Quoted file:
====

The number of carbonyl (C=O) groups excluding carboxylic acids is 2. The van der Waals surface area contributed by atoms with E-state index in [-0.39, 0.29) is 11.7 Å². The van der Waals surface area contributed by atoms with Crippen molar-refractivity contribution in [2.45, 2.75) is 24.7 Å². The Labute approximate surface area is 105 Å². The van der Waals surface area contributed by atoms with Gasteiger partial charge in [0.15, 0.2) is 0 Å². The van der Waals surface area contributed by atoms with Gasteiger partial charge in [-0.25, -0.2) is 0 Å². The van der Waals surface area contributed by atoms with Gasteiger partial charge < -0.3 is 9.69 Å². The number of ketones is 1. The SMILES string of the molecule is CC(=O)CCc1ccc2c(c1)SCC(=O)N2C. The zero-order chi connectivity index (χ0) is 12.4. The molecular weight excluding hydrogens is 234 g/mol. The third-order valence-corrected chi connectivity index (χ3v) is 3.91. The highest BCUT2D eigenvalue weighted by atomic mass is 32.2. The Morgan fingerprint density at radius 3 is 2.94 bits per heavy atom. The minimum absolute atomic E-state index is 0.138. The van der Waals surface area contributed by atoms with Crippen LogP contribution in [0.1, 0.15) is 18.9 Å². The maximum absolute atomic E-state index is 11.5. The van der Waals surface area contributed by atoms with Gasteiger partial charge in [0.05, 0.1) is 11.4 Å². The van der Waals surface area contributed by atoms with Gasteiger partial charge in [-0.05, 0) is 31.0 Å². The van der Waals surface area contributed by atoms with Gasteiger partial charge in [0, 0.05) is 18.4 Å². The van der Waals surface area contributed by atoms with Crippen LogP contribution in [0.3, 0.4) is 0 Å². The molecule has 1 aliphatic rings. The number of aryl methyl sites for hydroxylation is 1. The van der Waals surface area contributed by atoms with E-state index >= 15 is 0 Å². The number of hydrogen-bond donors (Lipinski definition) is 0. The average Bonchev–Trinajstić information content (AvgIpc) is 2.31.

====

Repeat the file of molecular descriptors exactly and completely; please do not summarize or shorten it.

The number of carbonyl (C=O) groups excluding carboxylic acids is 2. The van der Waals surface area contributed by atoms with E-state index in [-0.39, 0.29) is 11.7 Å². The van der Waals surface area contributed by atoms with Crippen molar-refractivity contribution in [2.45, 2.75) is 24.7 Å². The Labute approximate surface area is 105 Å². The van der Waals surface area contributed by atoms with Gasteiger partial charge in [0.15, 0.2) is 0 Å². The van der Waals surface area contributed by atoms with Gasteiger partial charge in [-0.25, -0.2) is 0 Å². The van der Waals surface area contributed by atoms with Gasteiger partial charge < -0.3 is 9.69 Å². The number of ketones is 1. The SMILES string of the molecule is CC(=O)CCc1ccc2c(c1)SCC(=O)N2C. The zero-order chi connectivity index (χ0) is 12.4. The molecular weight excluding hydrogens is 234 g/mol. The third-order valence-corrected chi connectivity index (χ3v) is 3.91. The highest BCUT2D eigenvalue weighted by atomic mass is 32.2. The Morgan fingerprint density at radius 3 is 2.94 bits per heavy atom. The minimum absolute atomic E-state index is 0.138. The van der Waals surface area contributed by atoms with Crippen LogP contribution in [0.1, 0.15) is 18.9 Å². The maximum absolute atomic E-state index is 11.5. The van der Waals surface area contributed by atoms with Gasteiger partial charge in [0.05, 0.1) is 11.4 Å². The van der Waals surface area contributed by atoms with Gasteiger partial charge in [-0.05, 0) is 31.0 Å². The van der Waals surface area contributed by atoms with Gasteiger partial charge in [0, 0.05) is 18.4 Å². The van der Waals surface area contributed by atoms with Crippen LogP contribution in [0.3, 0.4) is 0 Å². The molecule has 1 aliphatic rings. The number of aryl methyl sites for hydroxylation is 1. The van der Waals surface area contributed by atoms with E-state index >= 15 is 0 Å². The number of hydrogen-bond donors (Lipinski definition) is 0. The average Bonchev–Trinajstić information content (AvgIpc) is 2.31.